June 19, 2024
I Make $17.50 an Hour at My First Job: Here's How I Budget

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Landing that first payroll job can be an exhilarating rite of passage into adulthood. After years of babysitting gigs, cutting neighbors’ lawns, or working minimally-paid internships, the steady income from an entry-level position finally allows you to get serious about budgeting, saving and taking control of your finances.

Take Eric F., a 20-year-old from Seattle who recently scored an hourly wage of $17.50 working at Costco. While that may not sound like a fortune, he’s managing to live quite comfortably in the pricey Pacific Northwest by making every dollar stretch. Here’s a look at how this financially-savvy Gen Zer budgets his modest income.

Housing: $450

The very first budget line item Eric tackled was reducing his housing overhead as much as possible. By rooming with three others, he splits the $1,800 rent on their shared house, paying just $450 for his portion. “It’s not ideal splitting a place with so many people,” Eric shared, “but keeping overhead low while I’m still entry-level is crucial.”

Utilities: $100

From Wi-Fi and electricity to water and gas, Eric estimates utilities for the four-bedroom rental add another $100 to his monthly expenses. He tries negotiating new promotions each time the internet or other services are up for renewal.

Groceries: $300  

Working at the legendary bulk retailer unfortunately doesn’t score Eric any employee discounts on groceries. But he’s still developed a knack for budgeting just $300 per month on eats by seeking out rock-bottom prices at Costco and discount chains like Aldi.

“I stick to mostly frozen foods, pantry items, and cheap produce,” he shared. “It’s not fancy, but it gets the job done without going over budget.”

Gas and Car Insurance: $210

Residing in a neighborhood without much public transit means Eric has to budget for cranking up his used Toyota Corolla. Between gas fill-ups and basic insurance coverage, he allocates around $210 monthly for car costs.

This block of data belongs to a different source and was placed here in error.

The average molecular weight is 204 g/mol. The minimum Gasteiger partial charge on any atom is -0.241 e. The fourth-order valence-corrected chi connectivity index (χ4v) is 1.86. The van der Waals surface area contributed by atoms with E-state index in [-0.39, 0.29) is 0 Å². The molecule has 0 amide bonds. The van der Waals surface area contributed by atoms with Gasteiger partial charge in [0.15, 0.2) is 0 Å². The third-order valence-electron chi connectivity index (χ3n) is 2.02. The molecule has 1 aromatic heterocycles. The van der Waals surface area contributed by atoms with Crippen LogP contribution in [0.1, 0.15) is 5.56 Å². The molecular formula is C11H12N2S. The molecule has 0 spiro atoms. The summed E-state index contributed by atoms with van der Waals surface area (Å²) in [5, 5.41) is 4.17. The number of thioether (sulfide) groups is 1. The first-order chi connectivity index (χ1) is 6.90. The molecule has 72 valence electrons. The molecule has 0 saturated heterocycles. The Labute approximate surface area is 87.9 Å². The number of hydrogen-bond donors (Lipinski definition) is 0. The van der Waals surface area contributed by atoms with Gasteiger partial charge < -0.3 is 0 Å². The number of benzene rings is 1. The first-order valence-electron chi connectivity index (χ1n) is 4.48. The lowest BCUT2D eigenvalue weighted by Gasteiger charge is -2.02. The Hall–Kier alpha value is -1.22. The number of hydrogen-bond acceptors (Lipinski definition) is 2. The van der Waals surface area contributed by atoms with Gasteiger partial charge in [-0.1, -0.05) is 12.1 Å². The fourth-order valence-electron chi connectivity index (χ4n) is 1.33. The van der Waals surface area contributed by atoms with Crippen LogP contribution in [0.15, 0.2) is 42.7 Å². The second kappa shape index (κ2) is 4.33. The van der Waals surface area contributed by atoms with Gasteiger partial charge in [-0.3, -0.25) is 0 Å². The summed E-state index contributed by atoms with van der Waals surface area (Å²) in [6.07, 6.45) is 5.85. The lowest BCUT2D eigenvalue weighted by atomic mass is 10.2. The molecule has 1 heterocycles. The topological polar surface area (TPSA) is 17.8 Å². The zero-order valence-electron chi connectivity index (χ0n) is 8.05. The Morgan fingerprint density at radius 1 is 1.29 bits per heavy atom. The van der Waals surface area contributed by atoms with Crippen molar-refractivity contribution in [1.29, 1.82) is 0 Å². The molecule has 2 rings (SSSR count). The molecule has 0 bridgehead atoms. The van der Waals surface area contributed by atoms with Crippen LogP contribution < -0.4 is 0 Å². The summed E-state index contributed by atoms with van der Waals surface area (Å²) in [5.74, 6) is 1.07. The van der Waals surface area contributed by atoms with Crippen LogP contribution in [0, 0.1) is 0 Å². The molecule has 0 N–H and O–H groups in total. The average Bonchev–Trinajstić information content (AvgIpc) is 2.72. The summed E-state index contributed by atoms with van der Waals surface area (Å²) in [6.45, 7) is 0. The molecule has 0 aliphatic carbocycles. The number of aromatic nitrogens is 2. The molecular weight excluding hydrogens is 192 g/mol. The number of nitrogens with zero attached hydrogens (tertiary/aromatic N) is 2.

Phone and Internet: $135

In today’s age, mobile data and internet access are virtually indispensable for any young adult. Eric pays $135 combined for his AT&T smartphone plan and the house’s internet package. “I figure these are just unavoidable necessities at this point,” he said.

Dining Out and Entertainment: $150

Of course, Eric isn’t such a miser that he refuses to treat himself once in a while. He budgets about $150 each month for hitting up restaurants, movies or attending local events with friends. “You’ve got to splurge and enjoy your youth at least a little,” he shared. “As long as I’m still setting aside savings too, I don’t feel guilty about having some fun.”

Savings: ~ $300

Speaking of savings, Eric knows from watching his mom scrimp and save throughout his childhood that saving money is important. “I try to save $300 from each paycheck to my online savings account, but it’s not always possible.”

He says that while working at Costco can be physically taxing, they are pretty accommodating and it’s not hard to rise through the ranks.

“For now I’m on this 3 AM to 11:30 AM freight stocking shift which is pretty brutal. But if I stick with it and prove my work ethic, they tell me I could move up to a supervisory role pretty quickly with even better pay and hours.”

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